Clinical question: How does radiofrequency ablation compare to antiarrhythmic therapy as first-line treatment for paroxysmal atrial fibrillation (AF)?
Background: Current American College of Cardiology/American Heart Association (ACC/AHA) guidelines support radiofrequency ablation in high-volume centers for select patients with symptomatic, paroxysmal AF who have failed antiarrhythmic therapy (Class I recommendation). Little data exist regarding catheter ablation as a first-line intervention.
Study design: Randomized prospective cohort study.
Setting: Multicenter Danish trial.
Synopsis: Investigators randomized patients with symptomatic paroxysmal AF who were deemed to be good candidates for rhythm control to antiarrhythmic therapy versus radiofrequency catheter ablation. Patients had seven-day Holter monitoring at three, six, 12, 18, and 24 months. There was no significant difference in the cumulative burden of AF between the antiarrhythmic and ablation groups (19% and 13%, respectively; P=0.10). Secondary outcomes including quality of life and cumulative burden of symptomatic AF did not vary significantly between the groups. Crossover was high, with 35% of patients randomized to antiarrhythmic therapy eventually undergoing catheter ablation during the trial. There was no statistically significant difference in adverse events between the two groups.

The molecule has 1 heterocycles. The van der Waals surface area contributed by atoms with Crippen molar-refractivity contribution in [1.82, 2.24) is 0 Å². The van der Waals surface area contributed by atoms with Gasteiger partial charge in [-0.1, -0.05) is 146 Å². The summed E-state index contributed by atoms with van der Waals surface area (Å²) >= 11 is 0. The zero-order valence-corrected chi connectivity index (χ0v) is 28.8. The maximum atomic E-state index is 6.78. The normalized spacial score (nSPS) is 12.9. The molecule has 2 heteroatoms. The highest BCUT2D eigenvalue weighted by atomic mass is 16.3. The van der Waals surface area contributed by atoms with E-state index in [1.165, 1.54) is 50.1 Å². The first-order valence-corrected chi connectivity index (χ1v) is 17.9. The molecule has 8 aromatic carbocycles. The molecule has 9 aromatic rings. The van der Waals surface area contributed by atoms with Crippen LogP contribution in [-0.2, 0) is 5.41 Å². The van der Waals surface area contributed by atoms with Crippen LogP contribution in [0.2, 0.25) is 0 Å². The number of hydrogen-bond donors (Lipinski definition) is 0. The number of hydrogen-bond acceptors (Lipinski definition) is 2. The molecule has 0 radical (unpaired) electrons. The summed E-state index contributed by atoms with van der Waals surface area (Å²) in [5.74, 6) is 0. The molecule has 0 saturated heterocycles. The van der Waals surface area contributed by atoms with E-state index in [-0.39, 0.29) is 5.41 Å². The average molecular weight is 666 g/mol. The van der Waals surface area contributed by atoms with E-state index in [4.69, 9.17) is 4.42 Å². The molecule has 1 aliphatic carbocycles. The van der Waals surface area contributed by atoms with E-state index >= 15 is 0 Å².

This trial lends credence to the current ACC/AHA guidelines recommending radiofrequency ablation as second-line therapy for patients with AF after failing antiarrhythmics.
Bottom line: Radiofrequency ablation and antiarrhythmic therapy have similar efficacy as first-line therapy in paroxysmal AF.
Citation: Nielsen JC, Johannessen A, Raatikainen P, et al. Radiofrequency ablation as initial therapy in paroxysmal atrial fibrillation. N Engl J Med. 2012;367:1587-1595.